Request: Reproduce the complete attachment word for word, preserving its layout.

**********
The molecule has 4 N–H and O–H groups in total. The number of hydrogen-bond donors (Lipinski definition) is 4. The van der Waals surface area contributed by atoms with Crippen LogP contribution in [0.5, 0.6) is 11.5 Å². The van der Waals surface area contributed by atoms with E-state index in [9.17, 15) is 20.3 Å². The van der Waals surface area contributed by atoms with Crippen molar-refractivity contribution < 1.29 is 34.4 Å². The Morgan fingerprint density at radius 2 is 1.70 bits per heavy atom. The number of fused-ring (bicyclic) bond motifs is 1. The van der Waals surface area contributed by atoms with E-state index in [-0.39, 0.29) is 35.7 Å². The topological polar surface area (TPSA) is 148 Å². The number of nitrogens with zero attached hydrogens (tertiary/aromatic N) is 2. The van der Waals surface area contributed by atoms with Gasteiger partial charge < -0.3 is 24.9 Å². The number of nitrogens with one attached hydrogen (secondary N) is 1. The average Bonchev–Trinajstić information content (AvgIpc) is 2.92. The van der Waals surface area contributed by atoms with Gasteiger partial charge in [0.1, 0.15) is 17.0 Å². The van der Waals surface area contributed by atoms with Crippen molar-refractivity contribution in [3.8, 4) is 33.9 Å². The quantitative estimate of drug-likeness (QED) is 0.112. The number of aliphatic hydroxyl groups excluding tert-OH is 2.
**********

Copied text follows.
The molecule has 4 N–H and O–H groups in total. The number of hydrogen-bond donors (Lipinski definition) is 4. The van der Waals surface area contributed by atoms with Crippen LogP contribution in [0.5, 0.6) is 11.5 Å². The van der Waals surface area contributed by atoms with E-state index in [9.17, 15) is 20.3 Å². The van der Waals surface area contributed by atoms with Crippen molar-refractivity contribution < 1.29 is 34.4 Å². The Morgan fingerprint density at radius 2 is 1.70 bits per heavy atom. The number of fused-ring (bicyclic) bond motifs is 1. The van der Waals surface area contributed by atoms with E-state index in [-0.39, 0.29) is 35.7 Å². The topological polar surface area (TPSA) is 148 Å². The number of nitrogens with zero attached hydrogens (tertiary/aromatic N) is 2. The van der Waals surface area contributed by atoms with Gasteiger partial charge < -0.3 is 24.9 Å². The number of nitrogens with one attached hydrogen (secondary N) is 1. The average Bonchev–Trinajstić information content (AvgIpc) is 2.92. The van der Waals surface area contributed by atoms with Gasteiger partial charge in [0.1, 0.15) is 17.0 Å². The van der Waals surface area contributed by atoms with Crippen molar-refractivity contribution in [3.8, 4) is 33.9 Å². The quantitative estimate of drug-likeness (QED) is 0.112. The number of aliphatic hydroxyl groups excluding tert-OH is 2.